A rare German Enigma machine is up for auction at Sotheby's.
The lot is among the highlights of an English literature, history, children's books and illustrations sale in London on July 14. It carries an estimate of ?�50,000-70,000 ($76,885-107,639).
British mathematician Alan Turing famously headed up the Bletchley Park team that cracked the Enigma code.
The auction house describes it as "a rare and exceptionally well-preserved example of the famous German cipher machine, a remarkable achievement of design, defeated through one of the greatest efforts of human ingenuity seen in the last hundred years.
"Few Enigma machines survived the War intact: the Germans destroyed them as they retreated, and for decades after the war governments around the world kept close control over Enigma technology (indeed two of Turing's wartime papers on cryptography remained classified until 2012)."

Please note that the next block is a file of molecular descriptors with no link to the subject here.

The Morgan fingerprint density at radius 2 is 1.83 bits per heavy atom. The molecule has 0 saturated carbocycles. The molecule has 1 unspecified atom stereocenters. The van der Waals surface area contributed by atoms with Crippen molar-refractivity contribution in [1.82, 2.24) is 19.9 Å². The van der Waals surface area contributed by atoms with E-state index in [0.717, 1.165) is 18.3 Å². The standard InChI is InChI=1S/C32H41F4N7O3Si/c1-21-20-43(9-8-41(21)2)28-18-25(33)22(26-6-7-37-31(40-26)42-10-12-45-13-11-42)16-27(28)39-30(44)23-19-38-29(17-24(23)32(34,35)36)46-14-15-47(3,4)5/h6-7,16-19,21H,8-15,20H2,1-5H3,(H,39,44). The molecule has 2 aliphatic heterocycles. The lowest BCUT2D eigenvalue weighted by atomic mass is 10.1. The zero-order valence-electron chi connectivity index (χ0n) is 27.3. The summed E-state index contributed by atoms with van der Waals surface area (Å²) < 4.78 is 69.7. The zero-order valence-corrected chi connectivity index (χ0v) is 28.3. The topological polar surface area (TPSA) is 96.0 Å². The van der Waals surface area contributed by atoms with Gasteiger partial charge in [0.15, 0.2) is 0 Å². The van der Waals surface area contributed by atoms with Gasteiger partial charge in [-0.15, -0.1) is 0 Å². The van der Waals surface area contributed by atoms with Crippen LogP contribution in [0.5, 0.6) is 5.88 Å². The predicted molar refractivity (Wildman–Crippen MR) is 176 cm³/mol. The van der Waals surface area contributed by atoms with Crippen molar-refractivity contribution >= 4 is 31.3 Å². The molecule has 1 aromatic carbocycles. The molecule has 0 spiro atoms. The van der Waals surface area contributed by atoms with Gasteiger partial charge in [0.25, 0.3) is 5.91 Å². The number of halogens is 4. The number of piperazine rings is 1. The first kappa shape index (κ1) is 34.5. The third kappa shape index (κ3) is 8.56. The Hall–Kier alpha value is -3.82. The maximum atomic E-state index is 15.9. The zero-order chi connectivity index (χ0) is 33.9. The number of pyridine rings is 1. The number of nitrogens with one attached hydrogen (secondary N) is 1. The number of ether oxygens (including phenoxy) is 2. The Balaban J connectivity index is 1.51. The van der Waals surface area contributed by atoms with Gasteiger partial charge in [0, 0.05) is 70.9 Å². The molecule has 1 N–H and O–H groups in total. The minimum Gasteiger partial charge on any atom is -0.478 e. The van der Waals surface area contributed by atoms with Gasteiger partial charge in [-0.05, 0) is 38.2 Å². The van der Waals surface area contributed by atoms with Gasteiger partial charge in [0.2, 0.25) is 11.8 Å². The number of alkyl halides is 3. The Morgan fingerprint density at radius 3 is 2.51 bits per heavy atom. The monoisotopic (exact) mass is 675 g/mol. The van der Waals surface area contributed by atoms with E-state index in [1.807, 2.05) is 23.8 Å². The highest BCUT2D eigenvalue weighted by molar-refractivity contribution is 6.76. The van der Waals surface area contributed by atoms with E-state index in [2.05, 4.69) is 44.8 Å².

In the past Enigma machines have sold for significant sums at auction, with one example setting a $269,000 world record at Bonhams earlier this year.
Other lots in the eclectic sale include an unpublished drawing by Winnie-the-Pooh illustrator EH Shepard that carries an estimate of ?�30,000-50,000 ($46,131-76,885).
Titled Owl Lived at the Chestnuts, an Old World Residence of Great Charm, the work dates to circa 1924-1928.
It was presented as a gift to the composer of the musical version of Winnie-the-Pooh in 1970.
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